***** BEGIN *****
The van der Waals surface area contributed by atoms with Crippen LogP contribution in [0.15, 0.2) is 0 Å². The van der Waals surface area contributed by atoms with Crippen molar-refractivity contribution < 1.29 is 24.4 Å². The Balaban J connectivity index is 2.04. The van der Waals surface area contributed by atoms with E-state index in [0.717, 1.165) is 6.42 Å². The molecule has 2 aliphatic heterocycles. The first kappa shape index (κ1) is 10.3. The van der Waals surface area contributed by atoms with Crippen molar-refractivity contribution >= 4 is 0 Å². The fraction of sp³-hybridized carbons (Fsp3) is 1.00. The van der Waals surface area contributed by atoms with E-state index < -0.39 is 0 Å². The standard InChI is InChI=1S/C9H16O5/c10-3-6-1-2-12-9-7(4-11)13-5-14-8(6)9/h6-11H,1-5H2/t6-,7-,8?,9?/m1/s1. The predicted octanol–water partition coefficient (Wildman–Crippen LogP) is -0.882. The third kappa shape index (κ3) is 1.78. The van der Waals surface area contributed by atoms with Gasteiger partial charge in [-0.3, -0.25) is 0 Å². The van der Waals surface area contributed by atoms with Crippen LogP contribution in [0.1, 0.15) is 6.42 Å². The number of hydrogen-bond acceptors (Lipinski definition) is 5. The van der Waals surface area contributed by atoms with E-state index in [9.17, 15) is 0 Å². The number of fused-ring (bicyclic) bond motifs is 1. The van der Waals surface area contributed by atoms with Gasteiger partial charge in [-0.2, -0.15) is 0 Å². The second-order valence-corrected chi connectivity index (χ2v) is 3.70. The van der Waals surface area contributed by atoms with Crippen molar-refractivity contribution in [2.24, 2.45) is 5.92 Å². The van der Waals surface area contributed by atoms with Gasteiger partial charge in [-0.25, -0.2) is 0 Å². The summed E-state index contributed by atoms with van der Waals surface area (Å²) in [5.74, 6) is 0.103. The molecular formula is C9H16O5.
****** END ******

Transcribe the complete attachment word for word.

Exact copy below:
The van der Waals surface area contributed by atoms with Crippen LogP contribution in [0.15, 0.2) is 0 Å². The van der Waals surface area contributed by atoms with Crippen molar-refractivity contribution < 1.29 is 24.4 Å². The Balaban J connectivity index is 2.04. The van der Waals surface area contributed by atoms with E-state index in [0.717, 1.165) is 6.42 Å². The molecule has 2 aliphatic heterocycles. The first kappa shape index (κ1) is 10.3. The van der Waals surface area contributed by atoms with Crippen molar-refractivity contribution >= 4 is 0 Å². The fraction of sp³-hybridized carbons (Fsp3) is 1.00. The van der Waals surface area contributed by atoms with E-state index < -0.39 is 0 Å². The standard InChI is InChI=1S/C9H16O5/c10-3-6-1-2-12-9-7(4-11)13-5-14-8(6)9/h6-11H,1-5H2/t6-,7-,8?,9?/m1/s1. The predicted octanol–water partition coefficient (Wildman–Crippen LogP) is -0.882. The third kappa shape index (κ3) is 1.78. The van der Waals surface area contributed by atoms with Gasteiger partial charge in [-0.3, -0.25) is 0 Å². The van der Waals surface area contributed by atoms with Crippen LogP contribution in [0.1, 0.15) is 6.42 Å². The number of hydrogen-bond acceptors (Lipinski definition) is 5. The van der Waals surface area contributed by atoms with E-state index in [9.17, 15) is 0 Å². The number of fused-ring (bicyclic) bond motifs is 1. The van der Waals surface area contributed by atoms with Gasteiger partial charge in [-0.2, -0.15) is 0 Å². The second-order valence-corrected chi connectivity index (χ2v) is 3.70. The van der Waals surface area contributed by atoms with Crippen molar-refractivity contribution in [2.24, 2.45) is 5.92 Å². The van der Waals surface area contributed by atoms with Gasteiger partial charge in [-0.25, -0.2) is 0 Å². The summed E-state index contributed by atoms with van der Waals surface area (Å²) in [5.74, 6) is 0.103. The molecular formula is C9H16O5.